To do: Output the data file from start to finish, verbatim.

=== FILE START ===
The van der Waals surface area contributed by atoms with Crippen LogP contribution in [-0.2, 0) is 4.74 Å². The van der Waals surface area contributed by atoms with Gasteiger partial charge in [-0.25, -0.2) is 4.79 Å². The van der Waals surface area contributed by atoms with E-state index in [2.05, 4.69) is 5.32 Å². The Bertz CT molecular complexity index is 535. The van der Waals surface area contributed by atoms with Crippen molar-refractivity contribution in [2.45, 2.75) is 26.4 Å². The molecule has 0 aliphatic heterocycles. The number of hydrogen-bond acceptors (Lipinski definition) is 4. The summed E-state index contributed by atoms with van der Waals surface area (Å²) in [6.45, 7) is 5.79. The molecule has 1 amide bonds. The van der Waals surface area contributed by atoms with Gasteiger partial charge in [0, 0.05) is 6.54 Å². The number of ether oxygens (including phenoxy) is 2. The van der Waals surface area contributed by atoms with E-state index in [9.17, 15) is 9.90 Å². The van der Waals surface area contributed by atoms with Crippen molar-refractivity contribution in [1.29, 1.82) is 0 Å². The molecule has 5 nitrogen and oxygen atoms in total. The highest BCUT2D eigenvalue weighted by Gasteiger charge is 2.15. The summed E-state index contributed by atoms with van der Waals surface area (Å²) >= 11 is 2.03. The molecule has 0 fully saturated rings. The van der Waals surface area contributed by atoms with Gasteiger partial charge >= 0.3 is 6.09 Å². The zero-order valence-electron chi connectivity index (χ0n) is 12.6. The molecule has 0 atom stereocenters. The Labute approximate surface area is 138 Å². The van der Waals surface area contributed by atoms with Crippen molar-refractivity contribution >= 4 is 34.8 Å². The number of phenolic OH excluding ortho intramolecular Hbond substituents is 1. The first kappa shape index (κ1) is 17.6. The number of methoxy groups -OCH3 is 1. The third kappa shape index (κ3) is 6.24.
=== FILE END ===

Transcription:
The van der Waals surface area contributed by atoms with Crippen LogP contribution in [-0.2, 0) is 4.74 Å². The van der Waals surface area contributed by atoms with Gasteiger partial charge in [-0.25, -0.2) is 4.79 Å². The van der Waals surface area contributed by atoms with E-state index in [2.05, 4.69) is 5.32 Å². The Bertz CT molecular complexity index is 535. The van der Waals surface area contributed by atoms with Crippen molar-refractivity contribution in [2.45, 2.75) is 26.4 Å². The molecule has 0 aliphatic heterocycles. The number of hydrogen-bond acceptors (Lipinski definition) is 4. The summed E-state index contributed by atoms with van der Waals surface area (Å²) in [6.45, 7) is 5.79. The molecule has 1 amide bonds. The van der Waals surface area contributed by atoms with Gasteiger partial charge in [0, 0.05) is 6.54 Å². The number of ether oxygens (including phenoxy) is 2. The van der Waals surface area contributed by atoms with E-state index in [9.17, 15) is 9.90 Å². The van der Waals surface area contributed by atoms with Crippen molar-refractivity contribution in [1.29, 1.82) is 0 Å². The molecule has 5 nitrogen and oxygen atoms in total. The highest BCUT2D eigenvalue weighted by Gasteiger charge is 2.15. The summed E-state index contributed by atoms with van der Waals surface area (Å²) >= 11 is 2.03. The molecule has 0 fully saturated rings. The van der Waals surface area contributed by atoms with Gasteiger partial charge >= 0.3 is 6.09 Å². The zero-order valence-electron chi connectivity index (χ0n) is 12.6. The molecule has 0 atom stereocenters. The Labute approximate surface area is 138 Å². The van der Waals surface area contributed by atoms with Crippen molar-refractivity contribution >= 4 is 34.8 Å². The number of phenolic OH excluding ortho intramolecular Hbond substituents is 1. The first kappa shape index (κ1) is 17.6. The number of methoxy groups -OCH3 is 1. The third kappa shape index (κ3) is 6.24.